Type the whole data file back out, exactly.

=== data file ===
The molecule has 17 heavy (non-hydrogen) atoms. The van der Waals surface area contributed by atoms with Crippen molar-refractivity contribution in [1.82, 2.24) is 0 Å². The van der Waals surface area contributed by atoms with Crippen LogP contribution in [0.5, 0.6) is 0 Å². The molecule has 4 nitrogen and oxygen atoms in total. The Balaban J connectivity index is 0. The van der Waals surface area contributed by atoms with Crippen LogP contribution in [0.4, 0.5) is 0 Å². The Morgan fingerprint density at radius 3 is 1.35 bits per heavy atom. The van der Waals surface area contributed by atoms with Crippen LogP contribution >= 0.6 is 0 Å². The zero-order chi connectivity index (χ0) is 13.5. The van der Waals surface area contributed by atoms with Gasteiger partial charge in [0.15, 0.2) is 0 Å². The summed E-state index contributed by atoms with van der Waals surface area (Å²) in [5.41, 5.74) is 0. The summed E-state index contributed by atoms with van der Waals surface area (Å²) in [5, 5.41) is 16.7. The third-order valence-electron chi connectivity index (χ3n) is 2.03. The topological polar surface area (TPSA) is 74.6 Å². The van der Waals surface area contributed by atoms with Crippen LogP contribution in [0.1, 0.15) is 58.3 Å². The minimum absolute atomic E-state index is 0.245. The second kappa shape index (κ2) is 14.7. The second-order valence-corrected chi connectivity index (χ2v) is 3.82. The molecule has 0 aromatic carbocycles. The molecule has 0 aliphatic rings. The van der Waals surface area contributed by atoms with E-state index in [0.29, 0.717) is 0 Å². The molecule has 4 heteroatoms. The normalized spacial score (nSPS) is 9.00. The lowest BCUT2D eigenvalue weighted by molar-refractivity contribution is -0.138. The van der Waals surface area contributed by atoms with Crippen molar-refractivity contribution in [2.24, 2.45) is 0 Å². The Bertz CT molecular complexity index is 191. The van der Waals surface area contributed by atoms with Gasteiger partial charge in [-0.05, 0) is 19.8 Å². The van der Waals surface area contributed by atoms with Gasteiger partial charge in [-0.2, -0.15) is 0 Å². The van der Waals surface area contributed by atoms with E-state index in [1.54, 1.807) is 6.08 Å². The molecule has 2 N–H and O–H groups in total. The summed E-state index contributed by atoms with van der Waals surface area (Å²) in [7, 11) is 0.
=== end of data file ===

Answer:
The molecule has 17 heavy (non-hydrogen) atoms. The van der Waals surface area contributed by atoms with Crippen molar-refractivity contribution in [1.82, 2.24) is 0 Å². The van der Waals surface area contributed by atoms with Crippen LogP contribution in [0.5, 0.6) is 0 Å². The molecule has 4 nitrogen and oxygen atoms in total. The Balaban J connectivity index is 0. The van der Waals surface area contributed by atoms with Crippen LogP contribution in [0.4, 0.5) is 0 Å². The Morgan fingerprint density at radius 3 is 1.35 bits per heavy atom. The van der Waals surface area contributed by atoms with Crippen LogP contribution >= 0.6 is 0 Å². The zero-order chi connectivity index (χ0) is 13.5. The van der Waals surface area contributed by atoms with Gasteiger partial charge in [0.15, 0.2) is 0 Å². The summed E-state index contributed by atoms with van der Waals surface area (Å²) in [5.41, 5.74) is 0. The summed E-state index contributed by atoms with van der Waals surface area (Å²) in [5, 5.41) is 16.7. The third-order valence-electron chi connectivity index (χ3n) is 2.03. The topological polar surface area (TPSA) is 74.6 Å². The van der Waals surface area contributed by atoms with Crippen LogP contribution in [0.1, 0.15) is 58.3 Å². The minimum absolute atomic E-state index is 0.245. The second kappa shape index (κ2) is 14.7. The second-order valence-corrected chi connectivity index (χ2v) is 3.82. The molecule has 0 aromatic carbocycles. The molecule has 0 aliphatic rings. The van der Waals surface area contributed by atoms with E-state index in [0.29, 0.717) is 0 Å². The molecule has 4 heteroatoms. The normalized spacial score (nSPS) is 9.00. The lowest BCUT2D eigenvalue weighted by molar-refractivity contribution is -0.138. The van der Waals surface area contributed by atoms with Crippen molar-refractivity contribution in [2.24, 2.45) is 0 Å². The Bertz CT molecular complexity index is 191. The van der Waals surface area contributed by atoms with Gasteiger partial charge in [-0.05, 0) is 19.8 Å². The van der Waals surface area contributed by atoms with Gasteiger partial charge in [-0.2, -0.15) is 0 Å². The van der Waals surface area contributed by atoms with E-state index in [1.54, 1.807) is 6.08 Å². The molecule has 2 N–H and O–H groups in total. The summed E-state index contributed by atoms with van der Waals surface area (Å²) in [7, 11) is 0.